Copyright: NCDC, Georgia

Country profile: Georgia

In the third of our country profiles, EDENext caught up with Eka Giorgobiani, from Georgia’s National Centre for Disease Control, to find out more about the vector-borne disease situation in her country and the role her institute will be playing in EDENext.

1. What vector-based disease challenges does Georgia face?

According to the historical data, Georgia has been endemic for several vector-borne diseases. Single cases of Lyme disease, Q fever, tick-borne encephalitis, Crimean-Congo haemorrhagic fever, haemorrhagic fever with renal syndrome and West Nile virus have been registered in different parts of the country. A considerable number of tularemia cases have been reported annually. Large foci of malaria are located in the eastern part of the country. Visceral leishmaniasis in Georgia has been sporadic and confined mainly to the eastern part of the country. Since 1990, the number of visceral leishmaniasis cases recorded annually has increased substantially and current active foci are located in Tbilisi, the capital of Georgia.  There are two natural foci of plague in Georgia, although human cases have not been registered since 1937.

2. What is your institute doing to tackle this?

The National Centre for Disease Control (NCDC) is the primary public health centre in Georgia which performs surveillance, control and prevention of public health diseases. Seasonal epizootic surveys are carried out by the NCDC teams of epidemiologists, entomologists and veterinarians to guide the monitoring and control of vectors (mosquitoes, sand flies, ticks, fleas) and reservoirs (rodents, domestic and wild animals) of vector-based diseases. In addition, molecular diagnostic and typing techniques are used for identification and investigation of isolated vector-based pathogens.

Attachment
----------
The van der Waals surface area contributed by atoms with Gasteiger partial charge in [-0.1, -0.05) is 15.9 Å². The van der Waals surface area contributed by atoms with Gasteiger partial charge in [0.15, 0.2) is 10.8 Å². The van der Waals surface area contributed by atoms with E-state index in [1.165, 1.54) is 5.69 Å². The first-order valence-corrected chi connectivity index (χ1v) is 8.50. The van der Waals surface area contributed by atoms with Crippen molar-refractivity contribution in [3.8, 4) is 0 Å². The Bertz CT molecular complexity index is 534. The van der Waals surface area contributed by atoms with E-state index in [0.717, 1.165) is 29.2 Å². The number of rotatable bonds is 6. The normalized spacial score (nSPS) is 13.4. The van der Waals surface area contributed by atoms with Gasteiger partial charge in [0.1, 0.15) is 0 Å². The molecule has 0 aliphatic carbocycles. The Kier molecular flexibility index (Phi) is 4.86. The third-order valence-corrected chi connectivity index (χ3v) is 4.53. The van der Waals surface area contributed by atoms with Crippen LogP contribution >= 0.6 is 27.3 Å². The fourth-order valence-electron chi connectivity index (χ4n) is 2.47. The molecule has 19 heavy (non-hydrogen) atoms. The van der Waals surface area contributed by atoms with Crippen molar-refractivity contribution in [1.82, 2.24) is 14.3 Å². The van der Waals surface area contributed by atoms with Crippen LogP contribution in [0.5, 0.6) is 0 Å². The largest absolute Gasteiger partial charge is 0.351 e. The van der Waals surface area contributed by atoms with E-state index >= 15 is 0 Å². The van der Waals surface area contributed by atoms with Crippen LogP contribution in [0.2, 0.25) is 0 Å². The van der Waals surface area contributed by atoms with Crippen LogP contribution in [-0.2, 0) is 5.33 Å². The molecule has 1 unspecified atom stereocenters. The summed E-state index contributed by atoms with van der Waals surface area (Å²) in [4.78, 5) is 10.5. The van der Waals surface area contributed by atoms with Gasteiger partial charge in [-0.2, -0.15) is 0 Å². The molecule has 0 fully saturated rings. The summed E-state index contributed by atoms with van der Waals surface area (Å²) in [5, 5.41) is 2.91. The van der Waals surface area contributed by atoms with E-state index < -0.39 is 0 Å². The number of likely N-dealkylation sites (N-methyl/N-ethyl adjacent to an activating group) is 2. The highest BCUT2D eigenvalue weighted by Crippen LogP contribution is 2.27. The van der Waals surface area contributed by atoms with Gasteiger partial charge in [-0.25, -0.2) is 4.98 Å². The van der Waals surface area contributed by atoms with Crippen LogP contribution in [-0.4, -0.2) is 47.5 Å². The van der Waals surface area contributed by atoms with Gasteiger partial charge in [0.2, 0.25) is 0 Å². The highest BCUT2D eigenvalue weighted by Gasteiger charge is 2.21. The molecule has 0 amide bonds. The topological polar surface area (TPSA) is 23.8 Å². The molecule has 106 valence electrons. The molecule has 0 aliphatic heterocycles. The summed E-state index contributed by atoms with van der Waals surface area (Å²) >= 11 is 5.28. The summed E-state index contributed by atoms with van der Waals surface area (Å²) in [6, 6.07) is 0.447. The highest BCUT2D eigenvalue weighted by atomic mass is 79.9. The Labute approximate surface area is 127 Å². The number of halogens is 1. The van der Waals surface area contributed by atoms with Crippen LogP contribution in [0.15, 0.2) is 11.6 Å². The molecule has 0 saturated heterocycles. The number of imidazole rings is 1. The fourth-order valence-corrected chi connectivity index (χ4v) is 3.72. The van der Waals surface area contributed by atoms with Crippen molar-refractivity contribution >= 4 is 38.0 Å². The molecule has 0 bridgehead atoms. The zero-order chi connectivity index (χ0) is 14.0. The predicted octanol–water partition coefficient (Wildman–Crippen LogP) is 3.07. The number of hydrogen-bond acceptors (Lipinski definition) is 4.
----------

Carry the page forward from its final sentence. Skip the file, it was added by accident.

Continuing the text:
3. What role are you and your institute playing in EDENext?

The NCDC is involved in the EDENext activities proposed for the phlebotome (sand flies) group (PhBD). The Georgian team will carry out field and laboratory work to investigate the vectors of visceral leishmaniasis in Georgia. We will identify species, determine Phlebotomus population density, seasonal density variations, breeding and feeding habits, period of infectivity and infection rates. These results will help to determine the epidemiological significance of each vector, which is essential in developing appropriate control measures for disease prevention.

Georgia facts

Capital: Tbilisi

Surface area: 69,700km²

Population: 4.2 million (UN, 2010)

Population density: 68.1/km²

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Copyright: NCDC, Georgia
Clockwise from top middle: Eka Giorgobiani and some of the team from Georgia's National Centre for Disease Control (NCDC). NCDC performs surveillance, control and prevention of public health diseases. Seasonal epizootic surveys are carried out by teams of epidemiologists, entomologists and veterinarians to guide the monitoring and control of vectors (mosquitoes, sand flies, ticks, fleas) and reservoirs (rodents, domestic and wild animals) of vector-based diseases. All photographs are copyright of NCDC, Georgia.

Published: 08/08/2011

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